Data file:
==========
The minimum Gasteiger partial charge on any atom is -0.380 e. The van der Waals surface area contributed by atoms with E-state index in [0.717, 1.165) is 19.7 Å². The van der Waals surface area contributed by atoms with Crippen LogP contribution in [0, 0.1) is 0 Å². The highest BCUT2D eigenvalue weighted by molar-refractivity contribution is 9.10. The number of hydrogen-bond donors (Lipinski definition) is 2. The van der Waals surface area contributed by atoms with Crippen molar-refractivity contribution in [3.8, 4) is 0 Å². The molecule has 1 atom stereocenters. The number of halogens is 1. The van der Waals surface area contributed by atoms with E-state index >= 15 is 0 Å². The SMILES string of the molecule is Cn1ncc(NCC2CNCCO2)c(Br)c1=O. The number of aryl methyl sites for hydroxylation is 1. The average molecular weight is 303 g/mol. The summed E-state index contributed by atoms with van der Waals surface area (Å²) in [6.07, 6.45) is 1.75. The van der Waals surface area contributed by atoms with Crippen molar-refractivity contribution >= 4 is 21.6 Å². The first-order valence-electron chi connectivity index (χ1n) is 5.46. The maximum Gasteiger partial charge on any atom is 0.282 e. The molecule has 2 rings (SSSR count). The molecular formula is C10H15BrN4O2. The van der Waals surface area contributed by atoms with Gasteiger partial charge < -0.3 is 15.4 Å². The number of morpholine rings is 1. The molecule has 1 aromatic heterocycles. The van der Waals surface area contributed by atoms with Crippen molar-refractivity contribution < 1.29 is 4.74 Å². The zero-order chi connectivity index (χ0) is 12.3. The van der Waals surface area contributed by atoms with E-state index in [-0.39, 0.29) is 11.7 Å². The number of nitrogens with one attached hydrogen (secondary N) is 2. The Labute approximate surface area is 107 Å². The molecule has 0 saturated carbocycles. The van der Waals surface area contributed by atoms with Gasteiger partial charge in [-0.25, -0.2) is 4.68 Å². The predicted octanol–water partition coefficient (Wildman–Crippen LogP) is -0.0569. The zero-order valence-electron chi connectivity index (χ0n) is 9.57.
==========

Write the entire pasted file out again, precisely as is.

The minimum Gasteiger partial charge on any atom is -0.380 e. The van der Waals surface area contributed by atoms with E-state index in [0.717, 1.165) is 19.7 Å². The van der Waals surface area contributed by atoms with Crippen LogP contribution in [0, 0.1) is 0 Å². The highest BCUT2D eigenvalue weighted by molar-refractivity contribution is 9.10. The number of hydrogen-bond donors (Lipinski definition) is 2. The van der Waals surface area contributed by atoms with Crippen molar-refractivity contribution in [3.8, 4) is 0 Å². The molecule has 1 atom stereocenters. The number of halogens is 1. The van der Waals surface area contributed by atoms with E-state index >= 15 is 0 Å². The SMILES string of the molecule is Cn1ncc(NCC2CNCCO2)c(Br)c1=O. The number of aryl methyl sites for hydroxylation is 1. The average molecular weight is 303 g/mol. The summed E-state index contributed by atoms with van der Waals surface area (Å²) in [6.07, 6.45) is 1.75. The van der Waals surface area contributed by atoms with Crippen molar-refractivity contribution >= 4 is 21.6 Å². The first-order valence-electron chi connectivity index (χ1n) is 5.46. The maximum Gasteiger partial charge on any atom is 0.282 e. The molecule has 2 rings (SSSR count). The molecular formula is C10H15BrN4O2. The van der Waals surface area contributed by atoms with Gasteiger partial charge < -0.3 is 15.4 Å². The number of morpholine rings is 1. The molecule has 1 aromatic heterocycles. The van der Waals surface area contributed by atoms with Crippen molar-refractivity contribution < 1.29 is 4.74 Å². The zero-order chi connectivity index (χ0) is 12.3. The van der Waals surface area contributed by atoms with E-state index in [-0.39, 0.29) is 11.7 Å². The number of nitrogens with one attached hydrogen (secondary N) is 2. The Labute approximate surface area is 107 Å². The molecule has 0 saturated carbocycles. The van der Waals surface area contributed by atoms with Gasteiger partial charge in [-0.25, -0.2) is 4.68 Å². The predicted octanol–water partition coefficient (Wildman–Crippen LogP) is -0.0569. The zero-order valence-electron chi connectivity index (χ0n) is 9.57.